That said, although I’m unclear how EMI is related to hum - which I thought was DC related in many cases - I think if someone hears a hum reduction I’d be inclined to believe it, rather than impressions of deeper blacks or whatever!  

Edited by Nopiano

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Not everything that can be counted counts and not everything that counts can be counted.  Albert Einstein. 

Just follow this old man's advice and trust your ears. 

Educate yourself about how music should sound and you will know the exact moment to show your well-wisher the door before he starts telling you what you think you hear.    

Edited by Audinista
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6 hours ago, ChemMan said:

If you want a test, and I can't believe someone didn't write this already, get yourself one of the microphones and a stand like Martin uses for DSP, get some open source software like REW and have at it. Get yourself some power cables, and conditioners and whatever you want and measure the frequency response coming out of your speakers.

(...)

I realize that a test like this is approximated, by http://archimago.blogspot.com/2020/02/measurements-do-power-cables-make.html, but he is measuring the frequency response internally and electronically in addition to noise and other things.  I want to know what's coming out of the speakers, so I'd measure the speakers.

It is not a good idea to measure after transduction.

Archimago's is the right way to do it.

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6 hours ago, Heckyman said:

The OP's question is unanswerable.

To scientifically "prove" what could or could not be heard, this is as much a question of sensory neuroscience as physics.

In practical terms, if you like cables, buy cables. If you like speakers, buy speakers. If you don't want to buy anything don't buy anything and enjoy your music. 

Whatever you do your system will always be improvable.

Yet at some point it becomes "good enough".

This is down to the individual.

There are some rather crude audibility thresholds, you can measure the effects of the cable and cross-check with those thresholds.

That's been done by Archimago, as pointed out by @ChemMan earlier –> http://archimago.blogspot.com/2020/02/measurements-do-power-cables-make.html

This set may not be sufficient to cover all bases but is already a good indicator of what is (not) happening.

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19 minutes ago, tuga said:

It is not a good idea to measure after transduction.

Archimago's is the right way to do it.

I've no idea when/where/what to measure (other than what you've read) My point is one of actual/theoretical/conceptual experimental design. As I am a chemist rather than an electrical engineer, I will have to reinforce my point that measurement of the sound waves coming out of the speakers is where the thought process begins, for me,  and moves forward (backward apparently) from there, if I am the designer of a test.  This is more of a comment on the methodology of scientific experiments or how I would go about it.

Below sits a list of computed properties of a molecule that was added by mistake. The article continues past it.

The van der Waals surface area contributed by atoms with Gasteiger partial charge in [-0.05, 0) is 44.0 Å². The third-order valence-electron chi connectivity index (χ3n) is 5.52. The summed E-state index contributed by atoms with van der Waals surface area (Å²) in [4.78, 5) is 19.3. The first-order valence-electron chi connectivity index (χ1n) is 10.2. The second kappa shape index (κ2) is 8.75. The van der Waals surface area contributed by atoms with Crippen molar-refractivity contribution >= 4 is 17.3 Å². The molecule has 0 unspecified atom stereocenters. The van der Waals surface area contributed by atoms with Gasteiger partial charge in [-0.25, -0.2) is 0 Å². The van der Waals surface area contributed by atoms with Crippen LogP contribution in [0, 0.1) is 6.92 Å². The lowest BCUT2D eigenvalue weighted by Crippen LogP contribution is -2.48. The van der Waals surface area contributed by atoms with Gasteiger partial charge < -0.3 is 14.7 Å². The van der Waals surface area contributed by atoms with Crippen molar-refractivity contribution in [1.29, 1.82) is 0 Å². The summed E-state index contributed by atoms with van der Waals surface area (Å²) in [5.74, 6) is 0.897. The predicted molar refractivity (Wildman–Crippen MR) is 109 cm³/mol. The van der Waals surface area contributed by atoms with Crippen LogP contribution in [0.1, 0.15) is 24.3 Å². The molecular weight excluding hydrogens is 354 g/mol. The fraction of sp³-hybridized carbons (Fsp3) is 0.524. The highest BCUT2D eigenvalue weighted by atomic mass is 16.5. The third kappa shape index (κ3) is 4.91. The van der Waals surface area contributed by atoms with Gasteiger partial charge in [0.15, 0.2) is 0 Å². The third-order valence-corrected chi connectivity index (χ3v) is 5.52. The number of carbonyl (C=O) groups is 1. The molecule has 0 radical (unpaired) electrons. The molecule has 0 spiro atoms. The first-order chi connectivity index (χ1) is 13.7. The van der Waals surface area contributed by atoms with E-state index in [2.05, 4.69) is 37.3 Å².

The post was about a test. I've offered a simplistic one. The fact that it's not been performed or understood says volumes about the topic itself.

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1 minute ago, ChemMan said:

I've no idea when/where/what to measure (other than what you've read) My point is one of actual/theoretical/conceptual experimental design. As I am a chemist rather than an electrical engineer, I will have to reinforce my point that measurement of the sound waves coming out of the speakers is where the thought process begins, for me,  and moves forward (backward apparently) from there, if I am the designer of a test.  This is more of a comment on the methodology of scientific experiments or how I would go about it.

The post was about a test. I've offered a simplistic one. The fact that it's not been performed or understood says volumes about the topic itself.

Hi,

Just to throw a spanner in the works.

The claim is that power cables work, because it is the last 1metre that matters and not the entire electrical grid as objectivists contend. That is, how can the last 1metre be of such significance ?

Then we have those who claim speaker cables make a difference, and how much one cable is better than another.

Then why, if the last metre which is a power cable matters so much, that the last metre of a speaker cable which is inside the cabinet always get neglected and doesn't matter at all, but the previous amp to speaker, speaker cable costing perhaps many thousands has such an effect ?

It truly is, out of sight, out of mind, and no logic applies.

Regards,

Shadders.

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1 minute ago, Shadders said:

It truly is, out of sight, out of mind, and no logic applies.